Among the Cypriot banks, the Popular Bank is the most exposed to Greek sovereign debt and the subsequent write-down in its value. According to conservative estimates, it may need some €1.5 billion to recapitalise.
Bank stocks took heavy hits on the Cyprus Stock Exchange yesterday on news of the outcome of the elections in Greece. Popular Bank shares plummeted by 15.79 per cent, Bank of Cyprus’ dropped by 12.64 per cent, and Hellenic’s by 5.68 per cent.
Citing two Citigroup economists, Bloomberg reported yesterday that Greece now faces a 50 per cent to 75 per cent likelihood of leaving the euro in the next year to 18 months.
The omens in Greece were not good yesterday as political leaders there struggled to find the support needed to form a coalition government, calling into question the country’s ability to impose the measures needed to guarantee its future in the euro. The country is due to present details to creditors in June for a plan to save €11.6 billion in 2013 and 2014 as part of the second bailout deal.
Also of pressing concern are upcoming meetings of the Eurogroup and of Ecofin scheduled for May 14 and 15, where the new Greek government had been expected to present its positions on the memorandum signed with the IMF.
“The risk of Greece defaulting on its debt is now not so remote,” said economic analyst Dr Stelios Platis.
“As a precaution, I believe that Cyprus should as soon as possible start negotiating the terms for applying to a European financial support mechanism,” he told the Mail.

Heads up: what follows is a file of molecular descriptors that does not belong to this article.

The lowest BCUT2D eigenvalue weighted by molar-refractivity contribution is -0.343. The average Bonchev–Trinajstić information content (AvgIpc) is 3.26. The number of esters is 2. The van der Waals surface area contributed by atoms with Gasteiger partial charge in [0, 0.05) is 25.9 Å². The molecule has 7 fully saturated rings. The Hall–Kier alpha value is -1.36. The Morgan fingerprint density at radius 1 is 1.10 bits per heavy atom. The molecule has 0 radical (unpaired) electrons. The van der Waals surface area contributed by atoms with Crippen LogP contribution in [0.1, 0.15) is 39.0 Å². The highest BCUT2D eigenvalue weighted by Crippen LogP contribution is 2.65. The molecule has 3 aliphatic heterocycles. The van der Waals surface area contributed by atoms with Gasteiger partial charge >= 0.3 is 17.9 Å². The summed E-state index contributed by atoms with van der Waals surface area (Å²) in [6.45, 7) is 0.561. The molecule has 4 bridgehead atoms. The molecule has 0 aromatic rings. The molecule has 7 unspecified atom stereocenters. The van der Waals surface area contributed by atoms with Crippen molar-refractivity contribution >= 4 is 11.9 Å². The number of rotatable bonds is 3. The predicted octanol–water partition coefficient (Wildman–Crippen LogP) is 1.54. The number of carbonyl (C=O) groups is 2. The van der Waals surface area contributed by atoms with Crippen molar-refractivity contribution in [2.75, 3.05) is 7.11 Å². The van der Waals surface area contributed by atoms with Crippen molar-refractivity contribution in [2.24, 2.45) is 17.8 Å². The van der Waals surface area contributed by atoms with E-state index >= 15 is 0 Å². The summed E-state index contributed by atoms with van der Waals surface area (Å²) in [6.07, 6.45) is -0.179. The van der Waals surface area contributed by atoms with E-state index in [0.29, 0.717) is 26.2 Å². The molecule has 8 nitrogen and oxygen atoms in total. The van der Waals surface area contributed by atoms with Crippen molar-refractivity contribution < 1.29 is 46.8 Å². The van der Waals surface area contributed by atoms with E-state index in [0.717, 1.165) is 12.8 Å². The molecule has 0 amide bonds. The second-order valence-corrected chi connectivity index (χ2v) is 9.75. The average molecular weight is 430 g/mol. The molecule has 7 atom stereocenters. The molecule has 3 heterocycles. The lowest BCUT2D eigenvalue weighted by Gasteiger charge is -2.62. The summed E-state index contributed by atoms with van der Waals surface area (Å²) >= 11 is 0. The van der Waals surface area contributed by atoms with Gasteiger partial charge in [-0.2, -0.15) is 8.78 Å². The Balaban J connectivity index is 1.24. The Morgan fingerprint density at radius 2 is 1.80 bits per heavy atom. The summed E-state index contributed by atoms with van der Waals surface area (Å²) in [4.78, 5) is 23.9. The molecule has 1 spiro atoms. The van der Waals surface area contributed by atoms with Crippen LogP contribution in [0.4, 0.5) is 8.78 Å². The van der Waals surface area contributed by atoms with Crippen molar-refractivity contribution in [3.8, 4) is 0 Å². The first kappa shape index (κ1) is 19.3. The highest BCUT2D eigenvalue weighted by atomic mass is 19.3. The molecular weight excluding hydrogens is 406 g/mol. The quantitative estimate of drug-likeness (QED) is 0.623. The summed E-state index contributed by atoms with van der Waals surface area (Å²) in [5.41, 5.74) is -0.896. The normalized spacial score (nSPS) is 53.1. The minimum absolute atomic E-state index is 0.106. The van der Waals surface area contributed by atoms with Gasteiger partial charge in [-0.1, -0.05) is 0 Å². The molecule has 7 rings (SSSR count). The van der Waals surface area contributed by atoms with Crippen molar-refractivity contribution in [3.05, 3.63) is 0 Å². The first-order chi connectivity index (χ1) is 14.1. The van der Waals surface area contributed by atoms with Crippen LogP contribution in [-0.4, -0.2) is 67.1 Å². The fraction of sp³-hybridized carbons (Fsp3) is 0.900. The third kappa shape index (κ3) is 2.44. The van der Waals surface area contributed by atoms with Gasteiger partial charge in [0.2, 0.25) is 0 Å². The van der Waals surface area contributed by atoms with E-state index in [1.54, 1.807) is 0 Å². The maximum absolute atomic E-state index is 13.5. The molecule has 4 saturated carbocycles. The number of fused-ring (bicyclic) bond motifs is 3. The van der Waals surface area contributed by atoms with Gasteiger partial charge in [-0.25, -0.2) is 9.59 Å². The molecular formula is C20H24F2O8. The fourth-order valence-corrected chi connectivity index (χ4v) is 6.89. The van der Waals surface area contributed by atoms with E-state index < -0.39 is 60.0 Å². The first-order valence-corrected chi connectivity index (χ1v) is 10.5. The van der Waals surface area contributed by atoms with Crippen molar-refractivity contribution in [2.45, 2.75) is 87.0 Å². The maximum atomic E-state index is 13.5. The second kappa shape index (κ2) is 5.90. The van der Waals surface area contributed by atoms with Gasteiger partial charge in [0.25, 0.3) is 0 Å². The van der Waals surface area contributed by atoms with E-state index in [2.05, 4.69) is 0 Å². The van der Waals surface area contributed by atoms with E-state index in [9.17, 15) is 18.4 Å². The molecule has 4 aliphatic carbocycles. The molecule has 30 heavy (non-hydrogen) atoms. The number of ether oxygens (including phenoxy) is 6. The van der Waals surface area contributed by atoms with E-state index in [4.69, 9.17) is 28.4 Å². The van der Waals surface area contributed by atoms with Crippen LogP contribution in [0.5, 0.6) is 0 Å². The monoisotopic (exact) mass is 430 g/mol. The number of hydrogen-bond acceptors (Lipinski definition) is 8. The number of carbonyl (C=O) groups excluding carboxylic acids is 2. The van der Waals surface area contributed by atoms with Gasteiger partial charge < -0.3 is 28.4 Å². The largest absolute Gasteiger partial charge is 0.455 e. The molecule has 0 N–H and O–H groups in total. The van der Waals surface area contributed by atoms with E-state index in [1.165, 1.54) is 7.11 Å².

“Either way, we here need to enter a support mechanism so that we can draw assistance in the not-so remote event the situation in Greece deteriorates. I therefore strongly urge our own politicians to set aside their personal agendas and work to form a national unity government.
“Our banking sector will not survive should Greece leave the euro,” Platis went on warn, explaining: “That’s because all the exposure of Cypriot banks would be denominated in the new Greek currency, which would be immediately devalued, and as such would create immense regulatory capital requirements.”
In such a scenario, whereas the loans given out by Cypriot banks abroad have been in euros, in the event of a Greek default Cypriot banks would be paid back in the new Greek currency, for example the drachma.
“Yes, there is real possibility that Greece may leave the euro. And the EU is sure to turn the screws on Greece,” said University of Nicosia international relations expert Hubert Faustmann.
Meanwhile main opposition party DISY said it was monitoring developments in Greece “with anxiety,” as the potential exit of Greece – a key ally of Cyprus – from the euro would entail both political and economic consequences.
“We all realise the grave risks that lurk should [political] instability prevail in Greece,” the party said in a statement.
And European Party leader Demetris Syllouris called for an emergency meeting of all parties to discuss the economic crisis, warning that Cyprus must pre-emptively draw up its own “financial memorandum” before austerity measures are imposed from outside its borders.
Quizzed by journalists, former Central Bank governor Athanasios Orphanides said he hoped that a new government in Greece would “continue behaving responsibly, for the sake of Greece but also of the other EU countries.”
Anti-austerity parties in Greece, which won significant shares of the popular vote on Sunday, have been calling for a renegotiation and/or relaxation of the terms for financial assistance.
Orphanides said that in his opinion the memorandum signed between Greece and the IMF — governing the disbursements of financial assistance to the debt-ridden nation — could not be renegotiated.
New Central Bank Governor Panicos Demetriades, who officially assumed the post yesterday, said the regulator’s goal would be to re-establish as soon as possible the stability of the financial system through the recovery of investors’ confidence in the banking system.
”Failure is not an option”, he said adding that ”it would not only be a failure for us, but it would be a failure for the whole of Cyprus”.
By Elias Hazou
Published on May 8, 2012